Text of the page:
Cathy’s Dining Nook to Master Bath Transformation
Project by: Cathy
Location: Seattle, Washington
At 36 square feet, our master bathroom is pretty tiny, but it’s full of function and style and one of my favorite rooms in our 1905 Spanish-style house, which we call the Dexter House.
When we bought the Dexter House, which was what most people would call a giant fixer, our master bathroom was originally a dining nook attached to the kitchen. Though the dining nook had great character, it had awkward geometry which really limited the adjacent kitchen design. So the decision to annex the nook to a bathroom was an easy one. I came up with a layout for the bathroom (surprisingly easy when you only have 36 square feet to work with) and we included it in our permit to renovate all 1,100 square feet of the Dexter House.
Early during the Dexter House renovation, we closed off the archway between the dining nook and the kitchen, removed the terra-cotta tile from the floors, and then added a doorway between the dining nook and our master bedroom. I searched the Seattle salvage shops for the perfect claw foot tub, which I found at Earthwise. I spent an afternoon stripping the old paint off of it and once I got down to the unique gray patina you see, I sealed it with a thin coat of tung oil and called it good. The sink was a cheap find from the same salvage shop and only required a good scrubbing.
During the summer months, we roughed in the bathroom for electrical and plumbing, framed in the new doorway, painted the floors black, painted the walls and trim white, and then installed the claw foot tub, sink, and toilet. Thankfully we finished the room along with the rest of the Dexter House renovation right around my due date with our second child, a necessity since we had planned a homebirth!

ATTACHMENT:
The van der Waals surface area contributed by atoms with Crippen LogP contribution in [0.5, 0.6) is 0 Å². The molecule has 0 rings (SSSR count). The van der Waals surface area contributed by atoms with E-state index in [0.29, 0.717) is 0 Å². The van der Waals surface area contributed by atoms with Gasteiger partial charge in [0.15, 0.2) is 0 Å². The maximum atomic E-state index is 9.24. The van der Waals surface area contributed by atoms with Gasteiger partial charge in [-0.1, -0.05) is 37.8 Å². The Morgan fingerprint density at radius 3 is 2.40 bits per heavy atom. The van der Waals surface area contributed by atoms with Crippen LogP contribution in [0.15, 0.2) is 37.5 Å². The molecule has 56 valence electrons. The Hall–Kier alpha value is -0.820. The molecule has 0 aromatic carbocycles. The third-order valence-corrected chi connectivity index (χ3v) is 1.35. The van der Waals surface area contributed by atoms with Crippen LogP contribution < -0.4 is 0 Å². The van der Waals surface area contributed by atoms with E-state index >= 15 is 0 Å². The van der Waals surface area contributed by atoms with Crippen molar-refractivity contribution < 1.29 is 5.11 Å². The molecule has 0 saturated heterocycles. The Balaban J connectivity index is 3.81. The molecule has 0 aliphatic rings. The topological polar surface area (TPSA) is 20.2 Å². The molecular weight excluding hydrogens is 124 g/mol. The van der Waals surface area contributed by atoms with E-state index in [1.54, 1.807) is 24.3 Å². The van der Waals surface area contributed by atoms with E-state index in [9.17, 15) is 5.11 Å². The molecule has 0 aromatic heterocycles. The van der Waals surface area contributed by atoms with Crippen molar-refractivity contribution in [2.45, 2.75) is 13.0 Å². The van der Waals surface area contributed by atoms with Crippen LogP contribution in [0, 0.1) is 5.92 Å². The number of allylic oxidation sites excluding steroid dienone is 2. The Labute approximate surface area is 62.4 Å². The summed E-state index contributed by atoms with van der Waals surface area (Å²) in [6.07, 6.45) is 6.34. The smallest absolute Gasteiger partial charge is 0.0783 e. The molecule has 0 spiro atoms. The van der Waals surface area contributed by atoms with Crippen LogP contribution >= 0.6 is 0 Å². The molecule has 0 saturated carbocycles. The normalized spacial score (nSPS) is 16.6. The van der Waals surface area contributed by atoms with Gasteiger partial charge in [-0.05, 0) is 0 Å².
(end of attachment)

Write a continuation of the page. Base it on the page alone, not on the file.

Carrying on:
It cost us just under $3,000 to turn the Dexter House dining nook into a master bathroom. Of course, that doesn’t include house-wide renovation costs, like adding a new electrical panel or taking out permits, but you get the picture. We kept costs down a few ways. First of all, we know an electrician (thanks Papa!) and my husband is a plumber and a carpenter and a painter and an all around pretty handy guy (when he isn’t busy in the lab being a biochemist), so we didn’t have to pay for any labor. I also opted for vintage fixtures, which fit better and cost less than new ones. We were also able to paint the existing wood floors so avoided expensive tiles or new hardwood.
Seven months after buying the Dexter House, our tiny master bathroom has become one of the hardest working rooms in the house. It has everything you need in a bathroom: a vintage claw foot tub with shower surround, wall-mount sink, toilet, natural daylight, and storage. You can read more about the Dexter House renovation at the Grit and Polish blog.
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